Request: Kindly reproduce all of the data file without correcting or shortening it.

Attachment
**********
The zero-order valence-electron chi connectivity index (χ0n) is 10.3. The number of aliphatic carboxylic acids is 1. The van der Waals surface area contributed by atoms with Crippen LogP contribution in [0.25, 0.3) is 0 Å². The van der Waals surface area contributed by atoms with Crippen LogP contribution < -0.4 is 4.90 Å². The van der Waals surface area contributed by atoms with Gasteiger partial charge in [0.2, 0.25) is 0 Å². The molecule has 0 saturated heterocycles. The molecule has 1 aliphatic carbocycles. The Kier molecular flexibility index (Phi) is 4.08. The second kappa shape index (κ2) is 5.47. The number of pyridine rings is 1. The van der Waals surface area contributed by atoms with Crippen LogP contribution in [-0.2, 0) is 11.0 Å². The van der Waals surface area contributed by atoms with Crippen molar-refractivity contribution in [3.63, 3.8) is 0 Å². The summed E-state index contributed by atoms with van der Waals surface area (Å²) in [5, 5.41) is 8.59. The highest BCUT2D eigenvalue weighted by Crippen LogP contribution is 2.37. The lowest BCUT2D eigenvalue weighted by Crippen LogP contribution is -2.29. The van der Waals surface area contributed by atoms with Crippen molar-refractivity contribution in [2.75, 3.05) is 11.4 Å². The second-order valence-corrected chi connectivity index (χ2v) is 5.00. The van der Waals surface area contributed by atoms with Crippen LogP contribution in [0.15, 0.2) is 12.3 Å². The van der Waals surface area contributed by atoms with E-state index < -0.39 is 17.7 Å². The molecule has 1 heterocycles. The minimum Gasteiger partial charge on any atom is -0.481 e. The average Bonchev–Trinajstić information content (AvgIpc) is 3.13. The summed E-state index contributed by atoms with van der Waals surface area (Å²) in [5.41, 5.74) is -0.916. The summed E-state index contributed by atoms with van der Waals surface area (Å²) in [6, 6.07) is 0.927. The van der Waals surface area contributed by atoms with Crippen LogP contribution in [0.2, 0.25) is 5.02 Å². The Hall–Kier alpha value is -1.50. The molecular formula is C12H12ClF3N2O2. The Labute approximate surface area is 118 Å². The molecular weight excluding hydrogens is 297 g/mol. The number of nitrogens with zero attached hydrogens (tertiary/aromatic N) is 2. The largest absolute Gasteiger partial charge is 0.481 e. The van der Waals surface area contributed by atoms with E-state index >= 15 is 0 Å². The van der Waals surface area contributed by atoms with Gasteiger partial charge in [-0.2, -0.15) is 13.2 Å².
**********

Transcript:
The zero-order valence-electron chi connectivity index (χ0n) is 10.3. The number of aliphatic carboxylic acids is 1. The van der Waals surface area contributed by atoms with Crippen LogP contribution in [0.25, 0.3) is 0 Å². The van der Waals surface area contributed by atoms with Crippen LogP contribution < -0.4 is 4.90 Å². The van der Waals surface area contributed by atoms with Gasteiger partial charge in [0.2, 0.25) is 0 Å². The molecule has 0 saturated heterocycles. The molecule has 1 aliphatic carbocycles. The Kier molecular flexibility index (Phi) is 4.08. The second kappa shape index (κ2) is 5.47. The number of pyridine rings is 1. The van der Waals surface area contributed by atoms with Crippen LogP contribution in [-0.2, 0) is 11.0 Å². The van der Waals surface area contributed by atoms with Crippen molar-refractivity contribution in [3.63, 3.8) is 0 Å². The summed E-state index contributed by atoms with van der Waals surface area (Å²) in [5, 5.41) is 8.59. The highest BCUT2D eigenvalue weighted by Crippen LogP contribution is 2.37. The lowest BCUT2D eigenvalue weighted by Crippen LogP contribution is -2.29. The van der Waals surface area contributed by atoms with Crippen molar-refractivity contribution in [2.75, 3.05) is 11.4 Å². The second-order valence-corrected chi connectivity index (χ2v) is 5.00. The van der Waals surface area contributed by atoms with Crippen LogP contribution in [0.15, 0.2) is 12.3 Å². The van der Waals surface area contributed by atoms with E-state index < -0.39 is 17.7 Å². The molecule has 1 heterocycles. The minimum Gasteiger partial charge on any atom is -0.481 e. The average Bonchev–Trinajstić information content (AvgIpc) is 3.13. The summed E-state index contributed by atoms with van der Waals surface area (Å²) in [5.41, 5.74) is -0.916. The summed E-state index contributed by atoms with van der Waals surface area (Å²) in [6, 6.07) is 0.927. The van der Waals surface area contributed by atoms with Crippen LogP contribution in [0.2, 0.25) is 5.02 Å². The Hall–Kier alpha value is -1.50. The molecular formula is C12H12ClF3N2O2. The Labute approximate surface area is 118 Å². The molecular weight excluding hydrogens is 297 g/mol. The number of nitrogens with zero attached hydrogens (tertiary/aromatic N) is 2. The largest absolute Gasteiger partial charge is 0.481 e. The van der Waals surface area contributed by atoms with E-state index >= 15 is 0 Å². The van der Waals surface area contributed by atoms with Gasteiger partial charge in [-0.2, -0.15) is 13.2 Å².